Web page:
Some of you may be ready for a refresher: What does a $5 million teardown look like again? Here’s one answer: It looks a lot like a very large lot in a tony neighborhood that doesn’t like the land, at least, to be chopped into smaller pieces.
This 1962 estate on more than 3.3 acres in Sherwood Forest, designed by Houston society architect John Staub, showed up in Swamplot’s Daily Demolition Report this morning, which means it received a demo permit on Friday. The permit report identifies the owner as developer Giorgio Borlenghi, but HCAD records indicate Borlenghi sold the property in October 2007 to an entity known as ALV Interests, Ltd.
Only 2 months after that sale, the 7,334-sq.-ft. home went on the market — at $6 million. And it’s still listed, now for $1 million less. Though these photos, included with the listing, now might be slightly out of date:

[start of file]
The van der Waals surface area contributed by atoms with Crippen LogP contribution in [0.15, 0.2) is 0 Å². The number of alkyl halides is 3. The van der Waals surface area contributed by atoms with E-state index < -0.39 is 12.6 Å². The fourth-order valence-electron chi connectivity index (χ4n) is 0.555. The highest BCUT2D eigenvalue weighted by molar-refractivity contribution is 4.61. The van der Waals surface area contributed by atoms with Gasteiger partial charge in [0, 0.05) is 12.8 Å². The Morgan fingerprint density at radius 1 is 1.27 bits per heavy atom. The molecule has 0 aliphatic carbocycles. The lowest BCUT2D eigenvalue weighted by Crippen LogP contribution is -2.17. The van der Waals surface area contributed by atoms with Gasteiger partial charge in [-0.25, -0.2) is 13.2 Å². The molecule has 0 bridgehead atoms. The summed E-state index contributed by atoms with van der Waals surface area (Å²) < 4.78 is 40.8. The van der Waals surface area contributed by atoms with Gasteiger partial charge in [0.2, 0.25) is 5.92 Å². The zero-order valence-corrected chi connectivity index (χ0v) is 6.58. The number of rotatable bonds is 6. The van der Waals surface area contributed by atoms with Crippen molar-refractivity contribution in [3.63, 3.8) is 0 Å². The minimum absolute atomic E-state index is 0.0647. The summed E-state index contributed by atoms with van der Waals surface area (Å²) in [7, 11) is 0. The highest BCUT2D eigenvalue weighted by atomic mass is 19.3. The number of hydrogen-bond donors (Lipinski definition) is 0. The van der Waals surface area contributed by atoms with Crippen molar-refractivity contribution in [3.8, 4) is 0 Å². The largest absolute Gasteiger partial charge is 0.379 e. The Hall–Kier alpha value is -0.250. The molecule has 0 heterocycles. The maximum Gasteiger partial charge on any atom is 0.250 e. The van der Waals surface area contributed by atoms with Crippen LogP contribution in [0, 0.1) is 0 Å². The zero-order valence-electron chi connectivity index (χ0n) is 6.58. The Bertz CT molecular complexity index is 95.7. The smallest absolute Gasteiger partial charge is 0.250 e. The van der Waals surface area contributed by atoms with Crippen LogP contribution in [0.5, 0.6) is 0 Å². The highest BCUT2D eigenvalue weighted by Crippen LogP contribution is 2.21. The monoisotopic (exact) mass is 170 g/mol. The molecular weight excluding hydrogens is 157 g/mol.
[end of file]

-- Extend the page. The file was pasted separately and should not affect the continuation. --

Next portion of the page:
Nice piece of property, I hope something sensible is built there.
Something “sensible” (the house) is already there!
Lauren… I love this house. I’ve got to assume it will be replaced and hope the builder puts up something respectful of the property.
First comes the coffee table book, then the teardown. Hope the beautiful hardwoods make it to Historic Houston’s Salvage Warehouse.
It would be nice if something respectful of the property went up, but given Houston’s penchant for enormous Tuscan villas, I’m worried …
Why don’t they just dredge it in salmon colored stucco and add a turret or two?
I’ll never understand the vanity of people who tear down these beautiful homes to replace them with those pneumatic monstrosities. I just don’t get it.
Another piece of Houston history gone forever. And a John Staub house on Friar Tuck Lane no less.